ZenLive Linux - a new live CD based on Zenwalk Linux
(full image size: 140kB, resolution: 1280x1024 pixels)
Frenzy 1.0 "Extended" Edition (by Andrei Raevsky)
After recently reviewing various BSD based live-CDs for DistroWatch, I decided to take a closer look at new version of the distro which I had singled out for its quality: Frenzy. I have to admit that I had great expectations. I was not disappointed.
Sergei Mozhaiskii, the 26 year old PhD student (and system administrator for a local ISP) from the city of Melitopol in the Ukraine and the 'father' of Frenzy just released several new editions of his distro, including the basic Frenzy 1.0, Frenzy 1.0 'extended', and Frenzy 1.0 'lite' - a CLI rescue credit card-sized 50MB mini-CD. I chose the 'extended' edition for this review.
Frenzy 1.0 is clearly oriented towards the experienced power user or system administrator. It comes packed with 500 applications squeezed into only 200MB, while the 'extended' edition totals 600 applications for a size of 250MB. The new version of Frenzy is based on FreeBSD 6.1-STABLE and comes with various interpreters and compilers, file managers, archiving applications, editors, web browsers, mail and news clients, network and traffic monitoring utilities, database clients, a Samba server and client, plenty of security applications, hardware information and troubleshooting utilities, CD burning tools, mp3 and ogg players and numerous other applications. The 'extended' edition adds some additional tools and the MPlayer multimedia player. As far as I can tell, the man/info pages for all these applications are present. Furthermore, the CD includes basic documentation about Frenzy and the official FreeBSD Handbook and FAQ (both in HTML).
Frenzy 1.0 - a FreeBSD-based live CD with Fluxbox
(full image size: 114kB, resolution: 800x600 pixels)
Consistent with this 'for sysadmin only' approach, no games or word processors are included (Catdoc and AntiWord are available for emergencies).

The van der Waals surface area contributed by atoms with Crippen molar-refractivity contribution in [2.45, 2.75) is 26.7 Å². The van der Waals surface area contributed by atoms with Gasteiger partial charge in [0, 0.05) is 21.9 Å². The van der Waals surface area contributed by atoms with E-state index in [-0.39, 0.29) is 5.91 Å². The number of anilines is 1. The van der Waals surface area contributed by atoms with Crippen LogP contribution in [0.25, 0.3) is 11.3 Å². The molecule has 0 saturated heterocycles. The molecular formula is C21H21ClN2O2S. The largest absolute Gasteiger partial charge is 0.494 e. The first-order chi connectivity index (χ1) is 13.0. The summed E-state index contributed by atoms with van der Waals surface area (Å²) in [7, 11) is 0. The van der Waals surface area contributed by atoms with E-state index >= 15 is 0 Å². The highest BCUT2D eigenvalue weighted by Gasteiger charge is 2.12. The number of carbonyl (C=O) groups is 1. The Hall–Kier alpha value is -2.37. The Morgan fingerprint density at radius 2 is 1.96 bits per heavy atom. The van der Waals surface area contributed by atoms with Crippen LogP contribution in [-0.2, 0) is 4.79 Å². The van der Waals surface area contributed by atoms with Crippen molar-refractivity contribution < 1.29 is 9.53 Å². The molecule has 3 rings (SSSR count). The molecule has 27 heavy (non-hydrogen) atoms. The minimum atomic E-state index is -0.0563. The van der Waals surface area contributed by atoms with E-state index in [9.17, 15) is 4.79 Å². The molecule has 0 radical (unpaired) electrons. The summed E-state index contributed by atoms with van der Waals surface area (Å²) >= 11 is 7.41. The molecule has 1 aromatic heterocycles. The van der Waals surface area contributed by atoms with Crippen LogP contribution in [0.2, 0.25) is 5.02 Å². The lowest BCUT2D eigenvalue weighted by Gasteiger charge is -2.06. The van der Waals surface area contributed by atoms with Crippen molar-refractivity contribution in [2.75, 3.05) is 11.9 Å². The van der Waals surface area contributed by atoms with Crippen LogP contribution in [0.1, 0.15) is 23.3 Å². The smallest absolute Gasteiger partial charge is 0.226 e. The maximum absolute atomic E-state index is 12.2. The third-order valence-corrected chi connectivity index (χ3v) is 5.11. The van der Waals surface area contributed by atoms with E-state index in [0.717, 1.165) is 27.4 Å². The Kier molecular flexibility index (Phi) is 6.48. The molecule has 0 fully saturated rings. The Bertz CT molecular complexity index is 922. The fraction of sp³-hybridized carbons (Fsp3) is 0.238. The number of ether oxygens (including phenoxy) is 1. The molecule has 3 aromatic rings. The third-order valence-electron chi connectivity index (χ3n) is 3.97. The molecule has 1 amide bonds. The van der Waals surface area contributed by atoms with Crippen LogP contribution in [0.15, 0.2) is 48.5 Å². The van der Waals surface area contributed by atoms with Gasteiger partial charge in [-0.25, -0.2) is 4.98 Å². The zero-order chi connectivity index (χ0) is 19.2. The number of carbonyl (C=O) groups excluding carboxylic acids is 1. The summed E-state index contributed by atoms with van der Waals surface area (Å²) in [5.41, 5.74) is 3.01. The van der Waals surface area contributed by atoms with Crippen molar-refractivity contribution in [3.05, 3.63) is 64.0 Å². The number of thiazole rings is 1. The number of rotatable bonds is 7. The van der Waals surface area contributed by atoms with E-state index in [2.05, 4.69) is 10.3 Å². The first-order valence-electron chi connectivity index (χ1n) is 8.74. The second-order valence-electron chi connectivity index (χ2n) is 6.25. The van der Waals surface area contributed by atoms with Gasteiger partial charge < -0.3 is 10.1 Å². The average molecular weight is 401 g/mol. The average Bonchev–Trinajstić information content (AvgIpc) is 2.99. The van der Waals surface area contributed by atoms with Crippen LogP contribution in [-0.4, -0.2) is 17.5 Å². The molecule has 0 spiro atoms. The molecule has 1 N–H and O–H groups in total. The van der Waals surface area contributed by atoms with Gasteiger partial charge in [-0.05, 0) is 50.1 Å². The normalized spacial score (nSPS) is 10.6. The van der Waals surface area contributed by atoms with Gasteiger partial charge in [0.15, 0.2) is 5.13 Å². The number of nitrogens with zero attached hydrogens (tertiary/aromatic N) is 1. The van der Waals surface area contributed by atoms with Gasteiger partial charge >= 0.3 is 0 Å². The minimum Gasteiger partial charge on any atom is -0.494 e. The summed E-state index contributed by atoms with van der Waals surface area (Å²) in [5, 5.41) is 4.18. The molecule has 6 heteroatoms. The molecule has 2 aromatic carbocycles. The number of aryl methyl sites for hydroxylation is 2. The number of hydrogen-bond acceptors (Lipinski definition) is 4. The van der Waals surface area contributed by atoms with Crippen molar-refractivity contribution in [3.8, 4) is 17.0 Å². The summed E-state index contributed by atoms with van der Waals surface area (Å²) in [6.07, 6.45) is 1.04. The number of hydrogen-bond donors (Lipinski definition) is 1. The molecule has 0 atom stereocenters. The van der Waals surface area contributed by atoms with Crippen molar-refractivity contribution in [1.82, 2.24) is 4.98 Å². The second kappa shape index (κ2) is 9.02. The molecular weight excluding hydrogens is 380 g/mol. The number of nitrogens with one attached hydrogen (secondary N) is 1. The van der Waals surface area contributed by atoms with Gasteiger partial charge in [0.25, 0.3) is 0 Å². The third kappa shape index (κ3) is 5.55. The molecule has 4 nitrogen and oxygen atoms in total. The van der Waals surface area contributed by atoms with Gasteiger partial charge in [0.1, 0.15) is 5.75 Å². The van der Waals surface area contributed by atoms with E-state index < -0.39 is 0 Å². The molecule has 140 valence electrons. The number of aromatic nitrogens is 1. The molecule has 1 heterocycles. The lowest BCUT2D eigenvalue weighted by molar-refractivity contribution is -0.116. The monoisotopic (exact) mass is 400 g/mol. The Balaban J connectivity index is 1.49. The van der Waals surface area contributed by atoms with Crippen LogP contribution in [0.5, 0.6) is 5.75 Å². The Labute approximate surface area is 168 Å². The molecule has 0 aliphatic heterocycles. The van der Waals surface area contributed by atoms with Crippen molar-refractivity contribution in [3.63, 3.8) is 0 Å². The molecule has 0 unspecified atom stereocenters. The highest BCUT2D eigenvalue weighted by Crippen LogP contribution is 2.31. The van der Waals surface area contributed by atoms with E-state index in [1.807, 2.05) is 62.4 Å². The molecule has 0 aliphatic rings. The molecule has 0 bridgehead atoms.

Mozhaiskii began working with BSD in 2000 while still a student. Soon he began thinking about creating a live CD based on FreeBSD which he could carry on a small 200MB mini-CD; he had, however, no idea as to how to proceed. In 2003, he came across and article by Manuel Kasper - MiniBSD - reducing FreeBSD, in which the author described how he squeezed FreeBSD into 20MB. Mozhaiskii tried this and succeeded. Soon thereafter, Frenzy 0.1 was born.
Initially, Mozhaiskii planned to keep Frenzy for himself, convinced that nobody would be interested in his product. Soon, however, he realized that a great number of people were highly interested in his work and he made an ISO image of Frenzy 0.2 (an improved version with some requested modifications) available. Almost at the same time, by a happy coincidence, a FreeBSD developer wrote a module called geom_ugz (now called geom_uzip) which made the creation of a compressed file system, similar to Knoppix's cloop, possible for FreeBSD. Thanks to this module, Mozhaiskii soon released Frenzy 0.3 with 600MB worth of applications compressed into a 200MB CD. This version was the first one to be fully bilingual - Russian and English.
Having completed this work, Mozhaiskii took some time off work (to marry and have a son, Konstantine). With the help of his employer, he later managed to return to Frenzy in April and by May 1st, the first beta version of Frenzy 1.0 was out. After two more release candidates, the final Frenzy 1.0 came out on June 5th. This new version is a massive improvement over the previous one.
Frenzy can now be installed on a hard drive or a USB flash disk. Another innovation is that Frenzy can now be uncompressed to the RAM memory with a 'toram' cheat code, thereby freeing the disk drive and improving speed and battery use (on a laptop). However, due to a bug in the FreeBSD kernel, this option only works well with very large RAM sizes. There is also an option of copying the Frenzy subdirectory from the CD into the root directory of any hard disk and then run it from there with the 'fromhdd' cheat code (the CD is then automatically ejected). I tested this option on an ext2 file system mounted read-only and it worked perfectly.
Like the very best GNU/Linux live CDs, Frenzy now has the option of saving all its configuration and any number of subdirectories, including a permanent /home directory, on a floppy disk, USB device or hard disk. These files, and the complete system configuration, are automatically restored on boot-up.
Frenzy 1.0 now features a brand new configuration center (frconf) from which the console, swapping, network parameters and various servers can be configured.